On Monday I helped my granny with her semi-annual paperwork confusion chores. The goal is just to replace outdated investment statements with the latest round and file it all away, but it is about the most spectacular display of granny management I’m ever required to produce. It’s guaranteed hilarity, paranoia, and a clear view to the inner workings of gran, twice a year.
I need to catalog a few things about the 2nd quarter 2005 edition.
- Gas bills from 1995 on, from companies that no longer exist3
- Eaton’s4 account statements from the nineties
- A notebook with handwritten household bookkeeping from 1978 – 19855
- Monthly credit card statements from 1998 – 2000, pinned to receipts with dress pins6
- Blank airmiles card offers
- Half a page of grampa’s income tax assessment from 1997
- Such quantities of bank statements that we had to stop because the poor household-rated shredder started to smoke.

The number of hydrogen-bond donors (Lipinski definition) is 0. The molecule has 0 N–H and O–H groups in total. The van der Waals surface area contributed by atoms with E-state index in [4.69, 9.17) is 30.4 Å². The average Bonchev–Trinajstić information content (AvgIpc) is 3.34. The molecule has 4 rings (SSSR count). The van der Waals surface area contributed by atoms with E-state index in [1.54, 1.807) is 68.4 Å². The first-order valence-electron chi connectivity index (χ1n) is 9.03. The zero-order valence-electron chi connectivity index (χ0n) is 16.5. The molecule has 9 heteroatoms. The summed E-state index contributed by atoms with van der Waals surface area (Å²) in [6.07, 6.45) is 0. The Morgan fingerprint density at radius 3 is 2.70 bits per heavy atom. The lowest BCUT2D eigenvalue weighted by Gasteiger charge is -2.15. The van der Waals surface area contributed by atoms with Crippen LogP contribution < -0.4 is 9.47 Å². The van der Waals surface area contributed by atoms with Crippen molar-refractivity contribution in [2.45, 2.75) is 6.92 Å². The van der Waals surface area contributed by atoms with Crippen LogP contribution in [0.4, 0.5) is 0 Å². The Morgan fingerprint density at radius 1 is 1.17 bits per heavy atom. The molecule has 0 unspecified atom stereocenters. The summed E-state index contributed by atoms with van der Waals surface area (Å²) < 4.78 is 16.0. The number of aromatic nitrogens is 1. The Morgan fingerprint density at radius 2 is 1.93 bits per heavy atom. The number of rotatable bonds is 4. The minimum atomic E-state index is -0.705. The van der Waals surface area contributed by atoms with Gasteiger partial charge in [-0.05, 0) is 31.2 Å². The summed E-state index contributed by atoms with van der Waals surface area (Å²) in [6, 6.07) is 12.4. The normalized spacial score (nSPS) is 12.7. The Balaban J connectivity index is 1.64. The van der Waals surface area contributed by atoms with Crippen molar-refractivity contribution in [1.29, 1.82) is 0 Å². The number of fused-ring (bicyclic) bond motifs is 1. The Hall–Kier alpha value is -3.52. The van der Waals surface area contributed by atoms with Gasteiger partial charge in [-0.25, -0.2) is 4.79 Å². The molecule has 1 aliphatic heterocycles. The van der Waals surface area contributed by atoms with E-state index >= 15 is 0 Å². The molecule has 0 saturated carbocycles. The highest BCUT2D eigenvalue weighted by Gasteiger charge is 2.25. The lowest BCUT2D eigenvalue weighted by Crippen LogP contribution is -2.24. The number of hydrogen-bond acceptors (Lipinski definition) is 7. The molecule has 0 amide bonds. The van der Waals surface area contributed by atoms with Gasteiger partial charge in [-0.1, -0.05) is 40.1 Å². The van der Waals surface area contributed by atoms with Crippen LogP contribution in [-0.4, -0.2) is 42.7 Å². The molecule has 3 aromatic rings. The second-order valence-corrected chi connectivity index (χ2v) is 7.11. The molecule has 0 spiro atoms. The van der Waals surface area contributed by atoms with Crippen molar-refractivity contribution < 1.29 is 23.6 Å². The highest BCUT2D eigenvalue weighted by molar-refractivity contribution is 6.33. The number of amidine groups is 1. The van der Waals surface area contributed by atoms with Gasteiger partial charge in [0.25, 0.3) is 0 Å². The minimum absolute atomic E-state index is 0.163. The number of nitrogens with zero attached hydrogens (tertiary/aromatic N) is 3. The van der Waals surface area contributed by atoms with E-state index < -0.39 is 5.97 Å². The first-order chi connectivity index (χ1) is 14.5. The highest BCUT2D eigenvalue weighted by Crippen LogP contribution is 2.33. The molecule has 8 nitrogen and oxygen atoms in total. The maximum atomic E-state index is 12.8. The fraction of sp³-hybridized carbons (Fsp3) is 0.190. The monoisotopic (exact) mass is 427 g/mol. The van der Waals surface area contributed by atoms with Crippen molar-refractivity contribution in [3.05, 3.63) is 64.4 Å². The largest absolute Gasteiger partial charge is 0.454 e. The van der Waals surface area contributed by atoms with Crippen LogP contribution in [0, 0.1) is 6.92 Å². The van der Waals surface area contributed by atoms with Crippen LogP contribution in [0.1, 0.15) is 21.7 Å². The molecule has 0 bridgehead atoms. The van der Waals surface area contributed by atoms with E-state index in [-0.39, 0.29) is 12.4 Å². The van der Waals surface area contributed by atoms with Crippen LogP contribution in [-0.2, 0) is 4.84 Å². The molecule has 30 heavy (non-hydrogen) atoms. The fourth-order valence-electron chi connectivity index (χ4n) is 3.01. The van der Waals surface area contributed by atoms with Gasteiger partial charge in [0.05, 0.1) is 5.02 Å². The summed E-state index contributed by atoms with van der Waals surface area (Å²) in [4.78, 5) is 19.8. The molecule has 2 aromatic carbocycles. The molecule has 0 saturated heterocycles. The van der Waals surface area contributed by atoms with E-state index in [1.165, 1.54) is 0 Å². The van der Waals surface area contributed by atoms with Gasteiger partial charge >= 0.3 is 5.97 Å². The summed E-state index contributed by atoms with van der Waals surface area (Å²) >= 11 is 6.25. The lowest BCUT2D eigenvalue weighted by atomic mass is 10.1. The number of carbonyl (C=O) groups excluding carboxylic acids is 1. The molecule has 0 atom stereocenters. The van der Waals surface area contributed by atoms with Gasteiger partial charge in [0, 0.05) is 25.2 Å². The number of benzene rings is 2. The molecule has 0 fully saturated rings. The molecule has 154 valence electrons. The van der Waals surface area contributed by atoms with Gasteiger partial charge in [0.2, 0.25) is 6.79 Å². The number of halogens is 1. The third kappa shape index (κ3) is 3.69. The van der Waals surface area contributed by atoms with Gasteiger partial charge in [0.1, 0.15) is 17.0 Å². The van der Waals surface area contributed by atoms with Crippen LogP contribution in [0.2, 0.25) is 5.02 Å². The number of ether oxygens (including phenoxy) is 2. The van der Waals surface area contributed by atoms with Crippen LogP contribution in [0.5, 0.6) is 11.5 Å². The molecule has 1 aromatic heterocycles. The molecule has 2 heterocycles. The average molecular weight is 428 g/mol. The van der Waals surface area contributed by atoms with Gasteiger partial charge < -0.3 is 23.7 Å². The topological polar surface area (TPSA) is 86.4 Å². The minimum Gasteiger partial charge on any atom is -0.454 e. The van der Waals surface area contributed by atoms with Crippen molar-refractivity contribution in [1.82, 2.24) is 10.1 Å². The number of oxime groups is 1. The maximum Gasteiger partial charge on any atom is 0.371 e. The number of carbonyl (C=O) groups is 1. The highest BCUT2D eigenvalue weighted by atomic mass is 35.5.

1 Depression-era reuse of household waste. Noble, yet absurd. See also: wrapping leftover food in the inner bags of cereal or cracker packages, storing legal documents in marketing folders that came in junk mail.
2 Granny has technology at her house, but I have to make it go. You probably guessed. I like calling her house and getting myself on the answering machine.
3 Granny is a world champion worrier. Leaves no stone unturned.
4 Granny is patriotic. We had a small conversation about the demise of Eaton’s. I actually got a little sad, thinking about the role of the T. Eaton Company in The Hockey Sweater.
5 Granny’s house is one of those breeding spots for history. No matter how many times we empty her deep freeze, there are always packages marked “Blueberries ’86” or “Quince ’91.” I wonder where the rest of these notebooks are hiding.
6 More determined cross-purposing of household objects. Also, comprehensive lack of normal stationery supplies. Only giant scissors, only giant paper clips, etc.